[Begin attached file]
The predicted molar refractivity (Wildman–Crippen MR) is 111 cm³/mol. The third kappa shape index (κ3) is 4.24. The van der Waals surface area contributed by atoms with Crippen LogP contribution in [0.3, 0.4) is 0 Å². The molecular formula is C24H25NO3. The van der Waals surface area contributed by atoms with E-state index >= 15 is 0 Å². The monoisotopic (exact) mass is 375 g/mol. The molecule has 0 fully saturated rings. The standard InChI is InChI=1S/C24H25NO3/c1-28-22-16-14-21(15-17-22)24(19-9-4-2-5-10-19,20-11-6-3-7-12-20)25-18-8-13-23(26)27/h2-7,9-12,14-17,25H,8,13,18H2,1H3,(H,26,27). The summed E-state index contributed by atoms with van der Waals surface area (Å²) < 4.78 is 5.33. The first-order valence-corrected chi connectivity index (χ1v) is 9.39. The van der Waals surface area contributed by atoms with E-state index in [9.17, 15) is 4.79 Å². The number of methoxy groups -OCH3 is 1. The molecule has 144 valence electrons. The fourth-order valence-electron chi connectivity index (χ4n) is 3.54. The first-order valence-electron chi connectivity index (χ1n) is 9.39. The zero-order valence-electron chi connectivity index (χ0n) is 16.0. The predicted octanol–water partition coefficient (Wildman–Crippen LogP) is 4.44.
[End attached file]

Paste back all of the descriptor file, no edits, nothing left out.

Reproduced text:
The predicted molar refractivity (Wildman–Crippen MR) is 111 cm³/mol. The third kappa shape index (κ3) is 4.24. The van der Waals surface area contributed by atoms with Crippen LogP contribution in [0.3, 0.4) is 0 Å². The molecular formula is C24H25NO3. The van der Waals surface area contributed by atoms with E-state index >= 15 is 0 Å². The monoisotopic (exact) mass is 375 g/mol. The molecule has 0 fully saturated rings. The standard InChI is InChI=1S/C24H25NO3/c1-28-22-16-14-21(15-17-22)24(19-9-4-2-5-10-19,20-11-6-3-7-12-20)25-18-8-13-23(26)27/h2-7,9-12,14-17,25H,8,13,18H2,1H3,(H,26,27). The summed E-state index contributed by atoms with van der Waals surface area (Å²) < 4.78 is 5.33. The first-order valence-corrected chi connectivity index (χ1v) is 9.39. The van der Waals surface area contributed by atoms with E-state index in [9.17, 15) is 4.79 Å². The number of methoxy groups -OCH3 is 1. The molecule has 144 valence electrons. The fourth-order valence-electron chi connectivity index (χ4n) is 3.54. The first-order valence-electron chi connectivity index (χ1n) is 9.39. The zero-order valence-electron chi connectivity index (χ0n) is 16.0. The predicted octanol–water partition coefficient (Wildman–Crippen LogP) is 4.44.